W.

I must not fear.
Fear is the mind-killer.
Fear is the little-death that brings total obliteration...

ART! - http://birdsbeaks.blogspot.com/
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Old 08-25-2008, 05:02 AM   #59
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Re: Defending Against Grappler Using Aikido

Quote:
Philip Burgess wrote: View Post
The point was putting the shoe on the other foot in regard to the original question. That is reverse the fallacy and assumption in the original question, turn the tables.
Umm....wouldn't the reverse to the original post be "do you think a grappler could defend himself against aikido techniques"?

Or are you suggesting an Aikidoka vs a grappler is a similar advantage differential to a grappler vs a gun to the back?

"When your only tool is a hammer every problem starts to look like a nail"
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Old 08-25-2008, 05:03 AM   #60
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Re: Defending Against Grappler Using Aikido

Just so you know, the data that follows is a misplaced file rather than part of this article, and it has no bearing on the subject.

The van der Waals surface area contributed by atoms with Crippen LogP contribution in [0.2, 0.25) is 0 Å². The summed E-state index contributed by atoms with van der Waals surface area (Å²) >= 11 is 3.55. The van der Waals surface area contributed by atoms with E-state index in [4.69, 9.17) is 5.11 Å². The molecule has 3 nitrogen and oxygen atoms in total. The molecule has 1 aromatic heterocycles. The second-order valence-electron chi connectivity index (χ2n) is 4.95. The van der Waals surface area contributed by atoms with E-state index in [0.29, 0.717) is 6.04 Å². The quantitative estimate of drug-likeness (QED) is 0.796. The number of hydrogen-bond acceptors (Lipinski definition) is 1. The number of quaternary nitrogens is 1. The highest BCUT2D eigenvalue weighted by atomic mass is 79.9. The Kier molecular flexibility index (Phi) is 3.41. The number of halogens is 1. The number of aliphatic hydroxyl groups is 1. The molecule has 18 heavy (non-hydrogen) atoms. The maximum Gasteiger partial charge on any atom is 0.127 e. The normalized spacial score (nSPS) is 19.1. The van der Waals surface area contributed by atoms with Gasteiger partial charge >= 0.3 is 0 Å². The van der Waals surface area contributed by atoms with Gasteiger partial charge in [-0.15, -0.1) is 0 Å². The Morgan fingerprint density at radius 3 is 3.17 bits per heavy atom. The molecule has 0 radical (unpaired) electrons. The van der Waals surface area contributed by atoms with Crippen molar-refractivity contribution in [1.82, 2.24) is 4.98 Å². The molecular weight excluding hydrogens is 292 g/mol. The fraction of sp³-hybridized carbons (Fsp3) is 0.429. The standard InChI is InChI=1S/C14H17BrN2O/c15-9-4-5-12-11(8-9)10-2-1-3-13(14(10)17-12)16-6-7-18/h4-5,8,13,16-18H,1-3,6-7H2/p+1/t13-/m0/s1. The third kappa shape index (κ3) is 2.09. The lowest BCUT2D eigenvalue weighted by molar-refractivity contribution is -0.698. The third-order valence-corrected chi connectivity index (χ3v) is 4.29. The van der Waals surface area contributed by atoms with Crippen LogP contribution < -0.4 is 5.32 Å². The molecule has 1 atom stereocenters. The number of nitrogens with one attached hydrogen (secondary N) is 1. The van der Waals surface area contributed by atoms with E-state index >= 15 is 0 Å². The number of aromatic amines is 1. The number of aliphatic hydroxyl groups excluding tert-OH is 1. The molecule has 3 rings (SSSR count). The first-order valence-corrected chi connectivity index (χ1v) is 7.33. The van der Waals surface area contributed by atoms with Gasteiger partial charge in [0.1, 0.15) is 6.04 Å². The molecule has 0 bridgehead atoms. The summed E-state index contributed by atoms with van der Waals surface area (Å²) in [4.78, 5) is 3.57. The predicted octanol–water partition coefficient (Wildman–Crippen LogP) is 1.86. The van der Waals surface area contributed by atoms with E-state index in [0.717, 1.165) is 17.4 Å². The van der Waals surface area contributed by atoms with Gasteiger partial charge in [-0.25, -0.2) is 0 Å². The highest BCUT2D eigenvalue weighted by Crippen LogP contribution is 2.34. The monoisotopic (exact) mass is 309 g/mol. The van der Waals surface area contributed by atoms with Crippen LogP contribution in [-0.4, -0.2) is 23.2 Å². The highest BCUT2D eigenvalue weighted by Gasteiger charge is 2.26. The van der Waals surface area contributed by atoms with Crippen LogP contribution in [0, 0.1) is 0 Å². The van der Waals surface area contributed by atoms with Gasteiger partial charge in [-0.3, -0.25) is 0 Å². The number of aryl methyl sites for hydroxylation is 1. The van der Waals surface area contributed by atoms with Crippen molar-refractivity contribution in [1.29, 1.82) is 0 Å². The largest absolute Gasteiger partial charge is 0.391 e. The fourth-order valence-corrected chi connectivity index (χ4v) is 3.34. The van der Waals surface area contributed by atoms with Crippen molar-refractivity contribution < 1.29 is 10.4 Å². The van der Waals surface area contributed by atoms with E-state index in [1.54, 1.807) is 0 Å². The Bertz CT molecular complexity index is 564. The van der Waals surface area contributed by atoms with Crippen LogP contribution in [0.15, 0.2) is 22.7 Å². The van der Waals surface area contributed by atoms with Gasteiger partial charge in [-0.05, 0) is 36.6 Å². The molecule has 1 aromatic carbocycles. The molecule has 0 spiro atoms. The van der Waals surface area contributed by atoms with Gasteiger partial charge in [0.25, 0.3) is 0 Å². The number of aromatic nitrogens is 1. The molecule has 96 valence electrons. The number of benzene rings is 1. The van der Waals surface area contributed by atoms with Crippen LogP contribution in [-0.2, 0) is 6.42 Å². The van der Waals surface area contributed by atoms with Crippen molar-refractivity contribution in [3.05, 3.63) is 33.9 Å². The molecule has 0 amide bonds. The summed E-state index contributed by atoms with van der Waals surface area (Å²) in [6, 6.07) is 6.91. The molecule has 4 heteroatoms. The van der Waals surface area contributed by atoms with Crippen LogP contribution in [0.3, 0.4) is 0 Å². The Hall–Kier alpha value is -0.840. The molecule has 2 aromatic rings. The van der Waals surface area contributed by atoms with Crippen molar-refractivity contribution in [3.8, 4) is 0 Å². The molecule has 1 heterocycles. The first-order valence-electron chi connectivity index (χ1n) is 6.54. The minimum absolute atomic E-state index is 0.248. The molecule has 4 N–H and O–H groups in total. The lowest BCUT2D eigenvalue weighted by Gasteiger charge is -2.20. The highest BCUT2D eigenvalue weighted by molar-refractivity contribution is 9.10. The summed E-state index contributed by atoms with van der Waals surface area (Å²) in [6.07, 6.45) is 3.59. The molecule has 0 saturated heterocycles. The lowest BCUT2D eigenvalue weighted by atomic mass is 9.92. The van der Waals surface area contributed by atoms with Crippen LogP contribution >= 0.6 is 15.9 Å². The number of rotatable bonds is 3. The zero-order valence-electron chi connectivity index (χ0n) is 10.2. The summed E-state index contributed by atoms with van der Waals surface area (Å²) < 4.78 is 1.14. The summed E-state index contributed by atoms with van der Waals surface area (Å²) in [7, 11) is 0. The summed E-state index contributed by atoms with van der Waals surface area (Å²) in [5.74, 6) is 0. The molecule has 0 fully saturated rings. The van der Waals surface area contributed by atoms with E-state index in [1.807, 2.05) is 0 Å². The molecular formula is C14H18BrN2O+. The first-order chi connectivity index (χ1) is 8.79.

Quote:
Philip Burgess wrote: View Post
I said, "wait" as a symbolic representation of Aikido being defensive, letting the opponent make the first move,...
Quote:
Ueshiba Morihei wrote:
Same stances as in No. 1. (Fill yourself with ki, assume a hanmi stance with your feet apart, opened at a sixty-degree angle, and face your opponent with a flexible aiki posture.)
Tori: Step out on your right foot and strike directly at your opponent's face with your right te-gatana and punch his ribs with your left fist.
Uke: Receive your opponent's attack with the right arm.